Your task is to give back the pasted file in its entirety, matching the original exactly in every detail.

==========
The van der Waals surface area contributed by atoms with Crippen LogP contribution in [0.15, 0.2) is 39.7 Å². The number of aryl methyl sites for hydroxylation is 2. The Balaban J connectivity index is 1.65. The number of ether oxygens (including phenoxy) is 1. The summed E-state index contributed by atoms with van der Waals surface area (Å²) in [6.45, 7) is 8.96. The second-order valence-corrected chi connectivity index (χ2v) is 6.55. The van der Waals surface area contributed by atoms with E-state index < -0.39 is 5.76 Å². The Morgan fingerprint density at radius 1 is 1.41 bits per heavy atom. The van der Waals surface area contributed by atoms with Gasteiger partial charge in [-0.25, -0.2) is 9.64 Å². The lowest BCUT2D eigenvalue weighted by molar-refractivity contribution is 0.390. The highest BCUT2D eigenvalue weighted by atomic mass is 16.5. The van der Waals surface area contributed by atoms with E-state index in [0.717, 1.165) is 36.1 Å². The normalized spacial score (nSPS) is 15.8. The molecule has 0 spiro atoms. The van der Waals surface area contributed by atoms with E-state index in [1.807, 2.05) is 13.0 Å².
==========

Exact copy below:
The van der Waals surface area contributed by atoms with Crippen LogP contribution in [0.15, 0.2) is 39.7 Å². The number of aryl methyl sites for hydroxylation is 2. The Balaban J connectivity index is 1.65. The number of ether oxygens (including phenoxy) is 1. The summed E-state index contributed by atoms with van der Waals surface area (Å²) in [6.45, 7) is 8.96. The second-order valence-corrected chi connectivity index (χ2v) is 6.55. The van der Waals surface area contributed by atoms with E-state index < -0.39 is 5.76 Å². The Morgan fingerprint density at radius 1 is 1.41 bits per heavy atom. The van der Waals surface area contributed by atoms with Gasteiger partial charge in [-0.25, -0.2) is 9.64 Å². The lowest BCUT2D eigenvalue weighted by molar-refractivity contribution is 0.390. The highest BCUT2D eigenvalue weighted by atomic mass is 16.5. The van der Waals surface area contributed by atoms with E-state index in [0.717, 1.165) is 36.1 Å². The normalized spacial score (nSPS) is 15.8. The molecule has 0 spiro atoms. The van der Waals surface area contributed by atoms with E-state index in [1.807, 2.05) is 13.0 Å².